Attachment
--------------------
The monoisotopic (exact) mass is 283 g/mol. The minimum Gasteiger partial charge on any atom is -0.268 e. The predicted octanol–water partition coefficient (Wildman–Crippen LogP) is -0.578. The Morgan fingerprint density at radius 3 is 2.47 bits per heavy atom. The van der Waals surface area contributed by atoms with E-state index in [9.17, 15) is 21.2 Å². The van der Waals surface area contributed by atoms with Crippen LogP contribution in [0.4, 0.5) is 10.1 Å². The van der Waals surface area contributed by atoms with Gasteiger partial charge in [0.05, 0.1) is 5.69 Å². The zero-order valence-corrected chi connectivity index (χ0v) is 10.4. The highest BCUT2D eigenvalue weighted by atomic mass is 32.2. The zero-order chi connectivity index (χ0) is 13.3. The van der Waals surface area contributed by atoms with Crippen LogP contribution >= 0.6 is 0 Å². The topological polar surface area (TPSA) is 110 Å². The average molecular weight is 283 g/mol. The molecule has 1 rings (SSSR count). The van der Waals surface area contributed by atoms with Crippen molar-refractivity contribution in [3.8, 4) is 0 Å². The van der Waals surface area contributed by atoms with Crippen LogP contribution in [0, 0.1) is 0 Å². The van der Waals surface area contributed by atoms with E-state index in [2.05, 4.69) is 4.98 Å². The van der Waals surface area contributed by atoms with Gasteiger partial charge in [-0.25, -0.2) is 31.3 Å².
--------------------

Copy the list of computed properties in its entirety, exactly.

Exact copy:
The monoisotopic (exact) mass is 283 g/mol. The minimum Gasteiger partial charge on any atom is -0.268 e. The predicted octanol–water partition coefficient (Wildman–Crippen LogP) is -0.578. The Morgan fingerprint density at radius 3 is 2.47 bits per heavy atom. The van der Waals surface area contributed by atoms with E-state index in [9.17, 15) is 21.2 Å². The van der Waals surface area contributed by atoms with Crippen LogP contribution in [0.4, 0.5) is 10.1 Å². The van der Waals surface area contributed by atoms with Gasteiger partial charge in [0.05, 0.1) is 5.69 Å². The zero-order valence-corrected chi connectivity index (χ0v) is 10.4. The highest BCUT2D eigenvalue weighted by atomic mass is 32.2. The zero-order chi connectivity index (χ0) is 13.3. The van der Waals surface area contributed by atoms with Crippen LogP contribution >= 0.6 is 0 Å². The topological polar surface area (TPSA) is 110 Å². The average molecular weight is 283 g/mol. The molecule has 1 rings (SSSR count). The van der Waals surface area contributed by atoms with Crippen molar-refractivity contribution in [3.8, 4) is 0 Å². The van der Waals surface area contributed by atoms with Crippen LogP contribution in [0, 0.1) is 0 Å². The van der Waals surface area contributed by atoms with E-state index in [2.05, 4.69) is 4.98 Å². The van der Waals surface area contributed by atoms with Gasteiger partial charge in [-0.25, -0.2) is 31.3 Å².